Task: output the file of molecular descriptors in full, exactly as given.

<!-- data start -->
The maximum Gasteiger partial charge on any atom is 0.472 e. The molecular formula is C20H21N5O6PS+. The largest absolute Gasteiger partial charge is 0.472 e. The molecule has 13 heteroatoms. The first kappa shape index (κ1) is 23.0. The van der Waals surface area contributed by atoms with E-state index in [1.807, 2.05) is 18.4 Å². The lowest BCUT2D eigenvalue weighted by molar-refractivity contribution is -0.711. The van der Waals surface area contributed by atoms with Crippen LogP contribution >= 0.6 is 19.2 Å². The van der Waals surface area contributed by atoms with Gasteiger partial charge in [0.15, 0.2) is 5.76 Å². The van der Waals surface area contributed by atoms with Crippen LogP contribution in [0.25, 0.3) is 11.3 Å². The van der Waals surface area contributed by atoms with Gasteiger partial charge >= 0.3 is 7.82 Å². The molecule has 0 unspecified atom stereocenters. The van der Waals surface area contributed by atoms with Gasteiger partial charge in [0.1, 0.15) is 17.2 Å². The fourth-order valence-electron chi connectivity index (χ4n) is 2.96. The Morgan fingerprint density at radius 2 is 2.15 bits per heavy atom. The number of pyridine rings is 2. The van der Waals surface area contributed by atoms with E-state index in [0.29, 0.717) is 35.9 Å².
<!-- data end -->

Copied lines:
The maximum Gasteiger partial charge on any atom is 0.472 e. The molecular formula is C20H21N5O6PS+. The largest absolute Gasteiger partial charge is 0.472 e. The molecule has 13 heteroatoms. The first kappa shape index (κ1) is 23.0. The van der Waals surface area contributed by atoms with E-state index in [1.807, 2.05) is 18.4 Å². The lowest BCUT2D eigenvalue weighted by molar-refractivity contribution is -0.711. The van der Waals surface area contributed by atoms with Crippen LogP contribution >= 0.6 is 19.2 Å². The van der Waals surface area contributed by atoms with Gasteiger partial charge in [0.15, 0.2) is 5.76 Å². The van der Waals surface area contributed by atoms with Crippen LogP contribution in [0.25, 0.3) is 11.3 Å². The van der Waals surface area contributed by atoms with Gasteiger partial charge >= 0.3 is 7.82 Å². The molecule has 0 unspecified atom stereocenters. The van der Waals surface area contributed by atoms with Gasteiger partial charge in [0.1, 0.15) is 17.2 Å². The fourth-order valence-electron chi connectivity index (χ4n) is 2.96. The Morgan fingerprint density at radius 2 is 2.15 bits per heavy atom. The number of pyridine rings is 2. The van der Waals surface area contributed by atoms with E-state index in [0.29, 0.717) is 35.9 Å².